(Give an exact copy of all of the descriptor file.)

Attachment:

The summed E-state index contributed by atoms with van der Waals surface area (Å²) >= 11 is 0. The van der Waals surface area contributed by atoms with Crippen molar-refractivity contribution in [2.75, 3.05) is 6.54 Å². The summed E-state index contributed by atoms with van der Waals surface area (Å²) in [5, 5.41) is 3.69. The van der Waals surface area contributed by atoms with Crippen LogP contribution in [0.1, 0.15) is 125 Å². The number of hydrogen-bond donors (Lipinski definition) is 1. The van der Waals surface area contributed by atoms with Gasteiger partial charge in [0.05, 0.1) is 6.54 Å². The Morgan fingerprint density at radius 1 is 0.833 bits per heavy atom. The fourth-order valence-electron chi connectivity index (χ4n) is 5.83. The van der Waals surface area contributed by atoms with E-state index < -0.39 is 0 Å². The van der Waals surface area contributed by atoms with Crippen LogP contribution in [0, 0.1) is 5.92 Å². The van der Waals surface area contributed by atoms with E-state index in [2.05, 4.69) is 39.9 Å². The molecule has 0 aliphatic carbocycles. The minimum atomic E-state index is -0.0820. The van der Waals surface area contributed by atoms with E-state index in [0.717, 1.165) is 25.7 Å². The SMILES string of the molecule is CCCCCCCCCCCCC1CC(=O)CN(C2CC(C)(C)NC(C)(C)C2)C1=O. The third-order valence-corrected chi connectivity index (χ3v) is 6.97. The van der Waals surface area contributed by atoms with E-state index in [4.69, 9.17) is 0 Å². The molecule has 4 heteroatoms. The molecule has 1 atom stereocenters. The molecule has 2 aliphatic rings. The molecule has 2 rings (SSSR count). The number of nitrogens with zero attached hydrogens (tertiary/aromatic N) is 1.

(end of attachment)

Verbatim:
The summed E-state index contributed by atoms with van der Waals surface area (Å²) >= 11 is 0. The van der Waals surface area contributed by atoms with Crippen molar-refractivity contribution in [2.75, 3.05) is 6.54 Å². The summed E-state index contributed by atoms with van der Waals surface area (Å²) in [5, 5.41) is 3.69. The van der Waals surface area contributed by atoms with Crippen LogP contribution in [0.1, 0.15) is 125 Å². The number of hydrogen-bond donors (Lipinski definition) is 1. The van der Waals surface area contributed by atoms with Gasteiger partial charge in [0.05, 0.1) is 6.54 Å². The Morgan fingerprint density at radius 1 is 0.833 bits per heavy atom. The fourth-order valence-electron chi connectivity index (χ4n) is 5.83. The van der Waals surface area contributed by atoms with E-state index < -0.39 is 0 Å². The van der Waals surface area contributed by atoms with Crippen LogP contribution in [0, 0.1) is 5.92 Å². The van der Waals surface area contributed by atoms with E-state index in [2.05, 4.69) is 39.9 Å². The molecule has 0 aliphatic carbocycles. The minimum atomic E-state index is -0.0820. The van der Waals surface area contributed by atoms with E-state index in [0.717, 1.165) is 25.7 Å². The SMILES string of the molecule is CCCCCCCCCCCCC1CC(=O)CN(C2CC(C)(C)NC(C)(C)C2)C1=O. The third-order valence-corrected chi connectivity index (χ3v) is 6.97. The van der Waals surface area contributed by atoms with E-state index in [4.69, 9.17) is 0 Å². The molecule has 4 heteroatoms. The molecule has 1 atom stereocenters. The molecule has 2 aliphatic rings. The molecule has 2 rings (SSSR count). The number of nitrogens with zero attached hydrogens (tertiary/aromatic N) is 1.